USA — Piles of charred rubble smoldered near California’s scenic coastal highway Thursday as a ferocious wildfire descended on this storied town, destroying more cabins and vacation homes that were nestled against miles of burning forest land.
The stubborn blaze, which has burned more than 64,000 acres in the Los Padres National Forest, was just one of hundreds raging around the state. Officials reported California’s first firefighter death this year a volunteer who collapsed on the fire line in Mendocino County.
So much forest has burned near Big Sur that animals have been forced out of their habitat and onto the roads. Buzzards flew overhead to snatch up dead rodents and squirrels, and residents reported that they’d seen bear, deer and other big animals migrating toward the sea.
Smoke billows from the wildfires Wednesday in Big Sur. Photo: Associated Press.Meanwhile, crews near Highway 1 fought back flames from homes and historic landmarks, including the upscale Ventana Inn which was surrounded by crackling, burning brush Thursday afternoon. Several homes perched on a ridge about a quarter-mile from the cliffside inn fell victim to the fire the night before.
At least 20 homes have been destroyed in the area since the blaze broke out June 21, up from 17 homes counted Wednesday. The fire was only 5 percent contained by Thursday evening.
Many Big Sur residents followed mandatory evacuation orders issued this week, but some chose to defy the orders, staying behind to try to save their homes and businesses.
Kirk Gafill, general manager of Nepenthe restaurant, said he and five employees were up all night trying to protect the cliffside business his grandparents built in 1949. Wearing dust masks, the crew scrambled to stamp out the dinner plate-sized embers dropping from the sky, he said.
We know fire officials don’t have the manpower to secure our properties, Gafill said. There are a lot of people in this community not following evacuation orders. Based on what we saw during Katrina and other disasters, we know we can only rely on ourselves and our neighbors.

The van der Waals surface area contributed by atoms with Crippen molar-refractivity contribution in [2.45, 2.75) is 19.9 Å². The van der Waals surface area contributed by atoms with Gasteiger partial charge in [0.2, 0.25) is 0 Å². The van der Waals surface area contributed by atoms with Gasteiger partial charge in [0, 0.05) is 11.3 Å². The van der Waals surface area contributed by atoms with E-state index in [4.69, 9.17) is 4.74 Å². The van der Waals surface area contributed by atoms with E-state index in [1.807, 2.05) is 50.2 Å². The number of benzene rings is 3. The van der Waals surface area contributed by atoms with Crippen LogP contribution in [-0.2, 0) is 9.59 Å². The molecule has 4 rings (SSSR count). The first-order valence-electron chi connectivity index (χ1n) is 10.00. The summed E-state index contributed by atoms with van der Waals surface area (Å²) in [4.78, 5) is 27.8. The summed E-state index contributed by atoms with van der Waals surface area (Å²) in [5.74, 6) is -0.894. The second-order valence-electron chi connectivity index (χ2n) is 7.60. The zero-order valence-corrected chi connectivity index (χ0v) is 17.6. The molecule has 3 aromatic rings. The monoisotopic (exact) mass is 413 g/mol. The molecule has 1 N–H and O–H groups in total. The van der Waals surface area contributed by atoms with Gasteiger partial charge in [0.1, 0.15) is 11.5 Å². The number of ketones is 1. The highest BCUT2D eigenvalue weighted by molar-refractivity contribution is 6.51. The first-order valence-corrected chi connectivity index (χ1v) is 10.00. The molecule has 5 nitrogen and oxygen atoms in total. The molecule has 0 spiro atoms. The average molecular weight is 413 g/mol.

Greg Ambrosio, who lives next to Nepenthe, signed a waiver Wednesday night to stay in his house. But his plans to stay were disrupted when he was awoken by a neighbor in the middle of the night who warned of the approaching inferno.
Then there’s a knock on the door, and we go outside and the fire had just expanded. It was Armageddon, he said. Just yellow smoke and ash mixed with fire. It was just raining down.
Ambrosio said he and his wife grabbed their cat and drove to a relative’s house nearby for the night.
A total of 367 wildfires were currently burning around the state, most ignited by lightning, according to the California Department of Forestry and Fire Protection and the U.S. Forest Service. That figure is down from a peak of roughly 1,500 fires just a few days ago.
In all, the wildfires have scorched more than 790 square miles and destroyed at least 65 structures across northern and central California since June 20, according to the Cal Fire.
With firefighting resources stretched thin early in the fire season, counties have enlisted volunteer firefighters to help with smaller blazes.
On Thursday morning, volunteer firefighter Robert Roland, 63, died at the hospital after collapsing a day earlier in Mendocino County. It was the first reported death of a firefighter this season, and the governor ordered flags at the state capitol to fly at half-staff in Roland’s honor.
Roland was part of an all-volunteer squad of the Anderson Valley Fire Department battling a 550-acre lightning-sparked blaze.
Dan Priano, general manager of the expansive Post Ranch Inn resort at Big Sur, said he had been calling state and local officials, begging for more firefighting resources.
We’re staying to protect our livelihoods, he said. We haven’t seen any resources, no helicopters, nothing. Last night I watched three homes burn.
Crews made better progress at a separate 81,000-acre wildfire southeast of Big Sur. The blaze, also in Los Padres National Forest, was about 95 percent contained Thursday.
Meanwhile, a third wildfire in the southern extension of the Los Padres forest north of Santa Barbara forced residents to evacuate in the town of Goleta as strong winds pushed flames toward homes in the foothills of the Santa Ynez Mountains.
Gov. Arnold Schwarzenegger on Thursday declared a state of emergency in Santa Barbara County to free up resources to fight that blaze, which has burned more than 2,400 acres and threatened about 200 buildings since breaking out Tuesday.
In the Sequoia National Forest east of Bakersfield, crews continued working to get a handle on a 14,000-acre blaze, which was about 15 percent contained Thursday. Nearby residents remained under voluntary evacuation orders.